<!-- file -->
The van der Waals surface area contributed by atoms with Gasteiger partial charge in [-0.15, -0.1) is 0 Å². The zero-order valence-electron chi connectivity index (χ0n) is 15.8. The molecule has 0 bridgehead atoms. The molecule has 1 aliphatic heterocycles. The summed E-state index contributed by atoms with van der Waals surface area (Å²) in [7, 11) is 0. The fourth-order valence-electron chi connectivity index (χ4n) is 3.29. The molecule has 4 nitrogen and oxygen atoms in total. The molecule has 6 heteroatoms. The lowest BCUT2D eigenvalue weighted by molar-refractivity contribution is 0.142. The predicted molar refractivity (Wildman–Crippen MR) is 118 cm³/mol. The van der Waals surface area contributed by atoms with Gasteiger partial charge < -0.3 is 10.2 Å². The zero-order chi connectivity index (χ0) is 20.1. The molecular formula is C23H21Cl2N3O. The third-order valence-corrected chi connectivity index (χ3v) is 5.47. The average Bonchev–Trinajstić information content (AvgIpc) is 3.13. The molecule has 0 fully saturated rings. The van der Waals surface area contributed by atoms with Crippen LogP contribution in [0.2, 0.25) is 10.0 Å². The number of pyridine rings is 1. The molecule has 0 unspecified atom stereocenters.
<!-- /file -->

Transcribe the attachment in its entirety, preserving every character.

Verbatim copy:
The van der Waals surface area contributed by atoms with Gasteiger partial charge in [-0.15, -0.1) is 0 Å². The zero-order valence-electron chi connectivity index (χ0n) is 15.8. The molecule has 0 bridgehead atoms. The molecule has 1 aliphatic heterocycles. The summed E-state index contributed by atoms with van der Waals surface area (Å²) in [7, 11) is 0. The fourth-order valence-electron chi connectivity index (χ4n) is 3.29. The molecule has 4 nitrogen and oxygen atoms in total. The molecule has 6 heteroatoms. The lowest BCUT2D eigenvalue weighted by molar-refractivity contribution is 0.142. The predicted molar refractivity (Wildman–Crippen MR) is 118 cm³/mol. The van der Waals surface area contributed by atoms with Gasteiger partial charge < -0.3 is 10.2 Å². The zero-order chi connectivity index (χ0) is 20.1. The molecular formula is C23H21Cl2N3O. The third-order valence-corrected chi connectivity index (χ3v) is 5.47. The average Bonchev–Trinajstić information content (AvgIpc) is 3.13. The molecule has 0 fully saturated rings. The van der Waals surface area contributed by atoms with Crippen LogP contribution in [0.2, 0.25) is 10.0 Å². The number of pyridine rings is 1. The molecule has 0 unspecified atom stereocenters.